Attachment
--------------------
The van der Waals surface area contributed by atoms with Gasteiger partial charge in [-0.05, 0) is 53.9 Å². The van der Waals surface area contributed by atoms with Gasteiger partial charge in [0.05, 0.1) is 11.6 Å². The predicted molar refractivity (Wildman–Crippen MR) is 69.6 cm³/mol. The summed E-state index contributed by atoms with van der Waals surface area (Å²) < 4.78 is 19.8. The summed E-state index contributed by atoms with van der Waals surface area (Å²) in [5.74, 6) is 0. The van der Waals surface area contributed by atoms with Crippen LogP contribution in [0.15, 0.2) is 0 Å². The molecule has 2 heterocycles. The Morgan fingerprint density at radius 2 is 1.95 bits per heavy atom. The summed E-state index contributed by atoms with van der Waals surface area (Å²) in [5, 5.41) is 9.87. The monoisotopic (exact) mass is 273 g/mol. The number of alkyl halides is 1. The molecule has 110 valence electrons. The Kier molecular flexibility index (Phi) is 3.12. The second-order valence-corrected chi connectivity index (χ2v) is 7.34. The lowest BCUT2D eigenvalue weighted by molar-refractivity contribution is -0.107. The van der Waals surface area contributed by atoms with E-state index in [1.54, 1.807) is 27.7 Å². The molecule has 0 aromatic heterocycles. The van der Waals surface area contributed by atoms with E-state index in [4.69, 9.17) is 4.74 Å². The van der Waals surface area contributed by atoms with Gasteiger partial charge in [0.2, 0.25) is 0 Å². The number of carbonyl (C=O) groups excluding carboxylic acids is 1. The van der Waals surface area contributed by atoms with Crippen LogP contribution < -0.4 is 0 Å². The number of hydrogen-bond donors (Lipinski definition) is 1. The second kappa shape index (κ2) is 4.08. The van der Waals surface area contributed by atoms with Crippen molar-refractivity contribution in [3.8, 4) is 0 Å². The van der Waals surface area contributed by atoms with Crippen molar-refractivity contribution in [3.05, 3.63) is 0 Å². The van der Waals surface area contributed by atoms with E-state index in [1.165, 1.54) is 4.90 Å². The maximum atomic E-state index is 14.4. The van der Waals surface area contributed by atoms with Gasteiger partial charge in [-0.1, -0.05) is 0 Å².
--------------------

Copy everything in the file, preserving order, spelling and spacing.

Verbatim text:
The van der Waals surface area contributed by atoms with Gasteiger partial charge in [-0.05, 0) is 53.9 Å². The van der Waals surface area contributed by atoms with Gasteiger partial charge in [0.05, 0.1) is 11.6 Å². The predicted molar refractivity (Wildman–Crippen MR) is 69.6 cm³/mol. The summed E-state index contributed by atoms with van der Waals surface area (Å²) < 4.78 is 19.8. The summed E-state index contributed by atoms with van der Waals surface area (Å²) in [5.74, 6) is 0. The van der Waals surface area contributed by atoms with Crippen LogP contribution in [0.15, 0.2) is 0 Å². The molecule has 2 heterocycles. The Morgan fingerprint density at radius 2 is 1.95 bits per heavy atom. The summed E-state index contributed by atoms with van der Waals surface area (Å²) in [5, 5.41) is 9.87. The monoisotopic (exact) mass is 273 g/mol. The number of alkyl halides is 1. The molecule has 110 valence electrons. The Kier molecular flexibility index (Phi) is 3.12. The second-order valence-corrected chi connectivity index (χ2v) is 7.34. The lowest BCUT2D eigenvalue weighted by molar-refractivity contribution is -0.107. The van der Waals surface area contributed by atoms with E-state index in [1.54, 1.807) is 27.7 Å². The molecule has 0 aromatic heterocycles. The van der Waals surface area contributed by atoms with E-state index in [4.69, 9.17) is 4.74 Å². The van der Waals surface area contributed by atoms with Gasteiger partial charge in [0.2, 0.25) is 0 Å². The number of carbonyl (C=O) groups excluding carboxylic acids is 1. The van der Waals surface area contributed by atoms with Crippen LogP contribution < -0.4 is 0 Å². The number of hydrogen-bond donors (Lipinski definition) is 1. The second kappa shape index (κ2) is 4.08. The van der Waals surface area contributed by atoms with Crippen molar-refractivity contribution in [3.8, 4) is 0 Å². The van der Waals surface area contributed by atoms with Crippen molar-refractivity contribution in [3.05, 3.63) is 0 Å². The van der Waals surface area contributed by atoms with E-state index in [1.165, 1.54) is 4.90 Å². The maximum atomic E-state index is 14.4. The van der Waals surface area contributed by atoms with Gasteiger partial charge in [-0.1, -0.05) is 0 Å².